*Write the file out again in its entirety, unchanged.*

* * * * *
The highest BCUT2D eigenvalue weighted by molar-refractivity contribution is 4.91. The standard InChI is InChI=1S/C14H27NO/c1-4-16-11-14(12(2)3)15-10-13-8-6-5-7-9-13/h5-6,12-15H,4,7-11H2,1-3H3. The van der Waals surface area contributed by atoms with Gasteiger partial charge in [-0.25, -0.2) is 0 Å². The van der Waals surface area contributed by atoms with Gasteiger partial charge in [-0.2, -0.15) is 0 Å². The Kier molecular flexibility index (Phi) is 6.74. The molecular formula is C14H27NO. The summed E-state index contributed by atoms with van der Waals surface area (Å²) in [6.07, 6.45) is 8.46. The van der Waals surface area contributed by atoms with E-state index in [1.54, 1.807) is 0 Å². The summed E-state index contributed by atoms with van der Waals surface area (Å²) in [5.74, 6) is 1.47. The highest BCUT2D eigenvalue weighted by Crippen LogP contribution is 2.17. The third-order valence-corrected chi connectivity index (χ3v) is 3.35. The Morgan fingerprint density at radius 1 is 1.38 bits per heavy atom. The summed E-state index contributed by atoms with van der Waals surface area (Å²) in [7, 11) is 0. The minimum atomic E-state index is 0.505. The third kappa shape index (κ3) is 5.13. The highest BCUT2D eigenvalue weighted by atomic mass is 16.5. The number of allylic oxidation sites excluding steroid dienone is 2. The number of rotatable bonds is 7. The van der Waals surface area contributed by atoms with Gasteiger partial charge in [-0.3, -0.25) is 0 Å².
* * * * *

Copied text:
The highest BCUT2D eigenvalue weighted by molar-refractivity contribution is 4.91. The standard InChI is InChI=1S/C14H27NO/c1-4-16-11-14(12(2)3)15-10-13-8-6-5-7-9-13/h5-6,12-15H,4,7-11H2,1-3H3. The van der Waals surface area contributed by atoms with Gasteiger partial charge in [-0.25, -0.2) is 0 Å². The van der Waals surface area contributed by atoms with Gasteiger partial charge in [-0.2, -0.15) is 0 Å². The Kier molecular flexibility index (Phi) is 6.74. The molecular formula is C14H27NO. The summed E-state index contributed by atoms with van der Waals surface area (Å²) in [6.07, 6.45) is 8.46. The van der Waals surface area contributed by atoms with E-state index in [1.54, 1.807) is 0 Å². The summed E-state index contributed by atoms with van der Waals surface area (Å²) in [5.74, 6) is 1.47. The highest BCUT2D eigenvalue weighted by Crippen LogP contribution is 2.17. The third-order valence-corrected chi connectivity index (χ3v) is 3.35. The Morgan fingerprint density at radius 1 is 1.38 bits per heavy atom. The summed E-state index contributed by atoms with van der Waals surface area (Å²) in [7, 11) is 0. The minimum atomic E-state index is 0.505. The third kappa shape index (κ3) is 5.13. The highest BCUT2D eigenvalue weighted by atomic mass is 16.5. The number of allylic oxidation sites excluding steroid dienone is 2. The number of rotatable bonds is 7. The van der Waals surface area contributed by atoms with Gasteiger partial charge in [-0.3, -0.25) is 0 Å².